Posts by Micklemus

    For years I thought FYFM on 3SL put the SO version to shame, same with Afterglow. I guess I got carried away by Phil's newly found vocal power but in time I came to realize that delivering a song is also about mood and nuances, not necessarily power. The perks of aging, I guess but again, it's a mood thing, I can listen to the two versions equally, depending on the moment.

    About Misunderstanding, one of the songs I started skipping, I agree that it is incredibly overrated, same with Abacab but I understand why the former is always played live.

    FYFM on Seconds Out???? I get your point though, and I agree. It's the light and shade, power and delicacy that you get from those earlier songs and performances which appeals to me. In the 80s (and evident on 3SL) it was "BAM, we're here, we're good at what we do, take that, and that...and that" whereas in 77 it was more about the range and getting the most atmosphere from each piece. I think much of this was down to Steve Hackett still being in the band. Daryl might be technically more proficient but Steve had atmosphere in spades. Also, Tony was still using the Mellotron, which might have been a nightmare to maintain but the sounds it produced were perfect for classic Genesis and never matched by his synth efforts in later years. And although Hugh Padgham's production, with its very immediate sound, was perfect for the 'newer' numbers on 3SL, David Hentschel captured the feel of the bands 'older' numbers proportionately better on Seconds Out (despite SH being too low in the mix in places). In my view of course.


    I've said enough!

    Don't misunderstand me, I think Me and Sarah Jane is a reasonable track. In the studio. On stage, I think it was let down by Chester's drumming (sorry Chester) which lacked the subtlety and feel that the song needed. Phil is a bit too OTT as well.


    When I saw Genesis at Twickenham in 2007 Follow You Follow Me was touching and brought a tear to my eye. The 3SL version feels like filler to me.


    Misunderstanding - we'll have to agree to differ there! I agree that Daryl helps make a silk purse out of a sow's ear. However, I think Chester (again) lacks subtlety here, the bit at the end is toe curlingly awful and, well, the song is overrated generally. But life would be boring if we all agreed on everything.


    I loved Fabrizio's summation. I can appreciate a good chunk of the band's simpler, more direct stuff (except that DREADFUL album with Stations in the title) and I can also appreciate the evolution of their live sound, particularly the 81 and 82 tours funnily enough, where they totally rocked. Also, against the grain here, I quite like the Abacab album and I think Phil's voice peaked at this time too.. However, the band I fell in love with was the band that went for ambitious arrangements, moods and complexity (but without disappearing up their own backsides like Yes etc) and that's why Seconds Out wins for me. I'm not a 3SL hater, it has some great live tracks and I listened to it only a couple of weeks ago, but Seconds Out is one of the top five that I will always enjoy because, for me, good progressive rock is music which takes you on a journey, and in this respect it beats 3SL hands down.

    Bought it and played it to exhaustion, in time I began skipping a couple of songs but I loved the energy of the album. To me it isn't necessarily better or worse than SO, they just are very different, it's more of a mood thing. 3SL was summertime, packed with energy and joie de vivre, SO was more wintertime, intimate and wistful. I think Phil never got enough credit for the kind of singer he became, something that became evident evident on 3SL.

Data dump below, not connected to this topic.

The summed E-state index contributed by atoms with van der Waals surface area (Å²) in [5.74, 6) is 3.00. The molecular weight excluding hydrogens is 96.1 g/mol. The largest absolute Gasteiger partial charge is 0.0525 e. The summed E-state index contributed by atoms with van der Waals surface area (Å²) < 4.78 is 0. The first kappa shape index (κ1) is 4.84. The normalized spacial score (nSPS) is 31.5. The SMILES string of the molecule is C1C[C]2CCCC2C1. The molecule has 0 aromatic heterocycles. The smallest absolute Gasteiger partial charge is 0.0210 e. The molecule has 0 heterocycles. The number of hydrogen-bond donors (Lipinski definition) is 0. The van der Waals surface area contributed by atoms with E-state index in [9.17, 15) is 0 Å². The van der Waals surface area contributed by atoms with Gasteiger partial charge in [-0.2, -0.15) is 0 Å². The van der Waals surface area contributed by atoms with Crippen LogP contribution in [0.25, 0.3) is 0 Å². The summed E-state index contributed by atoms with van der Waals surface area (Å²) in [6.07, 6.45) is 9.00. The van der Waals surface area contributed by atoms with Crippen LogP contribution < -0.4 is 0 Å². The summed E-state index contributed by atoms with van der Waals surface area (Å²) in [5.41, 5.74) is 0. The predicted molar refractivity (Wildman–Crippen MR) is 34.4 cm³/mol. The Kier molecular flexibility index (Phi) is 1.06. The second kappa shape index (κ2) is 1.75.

So well put. I agree.

    It's a very good live album. I first got a copy about a year after it was released and I still listen to the In The Cage medley (sublime drumming in there), plus side 1 and very occasionally side 4 (although I'm not fan of One For The Vine, even though this version is superbly played). As for side 2, the first two tracks are great, but Me and Sarah Jane is boring (to my ears) and Follow You Follow Me might be a popular song but I don't think it offers anything here (or to most live shows) and I'd rather it had followed the proverbial lemmings off a cliff. There were other much better performed songs on the Abacab tour which lost out to those two. Similarly, I appreciate the business reasons for including Misunderstanding, but to me the real misunderstanding here is in the band's belief that a fan would actually listen to it. I always dropped the needle where the applause gave way to "I've got sunshine in my stomach".


    It's all a question of individual taste though, and with a band which lasted this long and with such variation in its back catalogue, inevitably there will be wildly different opinions. However, I don't see how Three Sides Live can even hold a candle to Seconds Out. Admittedly, Seconds Out was the album which got me fixated on Genesis (I first heard it in 1981, I think) and so I'm particularly fond of it, but whether it's viewed as over-polished or not, sides 2, 3 and 4 are absolutely epic. Suppers Ready has the grace and beauty that this song needs, whereas in the Gabriel era it could be clunky at times and in the Encore era it was more of a rock performance than an attempt to take the listener on a journey. Cinema Show is full of energy, an absolute belter, and I don't think this rendition of Dance of a Volcano / Los Endos was ever bettered.


    It's a shame the Lyceum show was never made a commercial release but the available bootleg versions (particularly TM) make it as good as.


    I share the views of others that it's a pity they didn't delay the release of 3SL until after the Encore tour. Some of those performances were incredible and (notwithstanding my comments above) it was brilliant to hear them dusting off Suppers Ready again. To my ears, that setlist was one of the strongest they ever played.


    Anyway, I'd rank 3SL at number 2 for their live albums.

    I feel the same about Whitesnake. Saw them in the early 80s and just the other day wqs the second time! Farewell tour. I know nothing of Tool you make want to check them out.

    Lucky man if you saw Whitesnake in the early days. That early line up with the Deep Purple backbone was a really strong band.


    Confession - I saw someone's YouTube upload of their recent O2 gig and I thought it wasn't bad, but David Coverdale's voice is (inevitably) not a patch on his younger days and the band still seem to think it's 1987. I'm sure I'd have sung along if I was there though and I have a renewed appreciation of their bass lines!


    I'm a Tool convert now, but they're infinitely better live than they are in the studio. Their sound needs a big live PA and I have truly never seen such an effective use of lights, screens etc with the sound. It's like a two hour trip.

    The Charlatans, Aberdeen Music Hall, last week. I've been missing out on seeing them since I became a fan over 20 years ago - their closest gigs to me always clashed with other things. Even this one was scheduled for last December, I was poised to go but it was postponed due to some virus or other. I thought, the universe really doesn't want me to see this band!